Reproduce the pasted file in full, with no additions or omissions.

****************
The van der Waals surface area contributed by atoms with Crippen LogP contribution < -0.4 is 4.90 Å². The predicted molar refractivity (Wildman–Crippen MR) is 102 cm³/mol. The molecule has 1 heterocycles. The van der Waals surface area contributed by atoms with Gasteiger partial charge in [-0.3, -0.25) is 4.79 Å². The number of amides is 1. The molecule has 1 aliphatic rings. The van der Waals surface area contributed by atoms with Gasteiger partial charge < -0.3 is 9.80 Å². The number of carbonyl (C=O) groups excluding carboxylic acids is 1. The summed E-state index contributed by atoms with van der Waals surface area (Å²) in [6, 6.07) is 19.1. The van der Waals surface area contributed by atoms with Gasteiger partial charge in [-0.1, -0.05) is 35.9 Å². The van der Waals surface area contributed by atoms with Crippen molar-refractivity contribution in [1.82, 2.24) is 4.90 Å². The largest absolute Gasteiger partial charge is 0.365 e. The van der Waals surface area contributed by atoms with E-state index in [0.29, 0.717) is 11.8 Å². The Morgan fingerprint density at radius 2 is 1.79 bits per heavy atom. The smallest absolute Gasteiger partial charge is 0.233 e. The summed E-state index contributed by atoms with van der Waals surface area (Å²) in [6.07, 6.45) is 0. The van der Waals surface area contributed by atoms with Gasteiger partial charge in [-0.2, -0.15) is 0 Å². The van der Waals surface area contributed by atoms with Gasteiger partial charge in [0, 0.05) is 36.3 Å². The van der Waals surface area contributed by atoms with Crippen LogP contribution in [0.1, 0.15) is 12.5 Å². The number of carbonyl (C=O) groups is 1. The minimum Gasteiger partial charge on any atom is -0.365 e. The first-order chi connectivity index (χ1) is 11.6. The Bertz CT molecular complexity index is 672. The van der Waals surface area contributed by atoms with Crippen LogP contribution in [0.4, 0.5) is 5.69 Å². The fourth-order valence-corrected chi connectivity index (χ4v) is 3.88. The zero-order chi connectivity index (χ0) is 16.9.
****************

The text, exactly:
The van der Waals surface area contributed by atoms with Crippen LogP contribution < -0.4 is 4.90 Å². The predicted molar refractivity (Wildman–Crippen MR) is 102 cm³/mol. The molecule has 1 heterocycles. The van der Waals surface area contributed by atoms with Gasteiger partial charge in [-0.3, -0.25) is 4.79 Å². The number of amides is 1. The molecule has 1 aliphatic rings. The van der Waals surface area contributed by atoms with Gasteiger partial charge < -0.3 is 9.80 Å². The number of carbonyl (C=O) groups excluding carboxylic acids is 1. The summed E-state index contributed by atoms with van der Waals surface area (Å²) in [6, 6.07) is 19.1. The van der Waals surface area contributed by atoms with Gasteiger partial charge in [-0.1, -0.05) is 35.9 Å². The van der Waals surface area contributed by atoms with Crippen molar-refractivity contribution in [1.82, 2.24) is 4.90 Å². The largest absolute Gasteiger partial charge is 0.365 e. The van der Waals surface area contributed by atoms with E-state index in [0.29, 0.717) is 11.8 Å². The Morgan fingerprint density at radius 2 is 1.79 bits per heavy atom. The smallest absolute Gasteiger partial charge is 0.233 e. The summed E-state index contributed by atoms with van der Waals surface area (Å²) in [6.07, 6.45) is 0. The van der Waals surface area contributed by atoms with Gasteiger partial charge in [-0.2, -0.15) is 0 Å². The van der Waals surface area contributed by atoms with Gasteiger partial charge in [0, 0.05) is 36.3 Å². The van der Waals surface area contributed by atoms with Crippen LogP contribution in [0.1, 0.15) is 12.5 Å². The number of carbonyl (C=O) groups is 1. The minimum Gasteiger partial charge on any atom is -0.365 e. The first-order chi connectivity index (χ1) is 11.6. The Bertz CT molecular complexity index is 672. The van der Waals surface area contributed by atoms with Crippen LogP contribution in [0.4, 0.5) is 5.69 Å². The fourth-order valence-corrected chi connectivity index (χ4v) is 3.88. The zero-order chi connectivity index (χ0) is 16.9.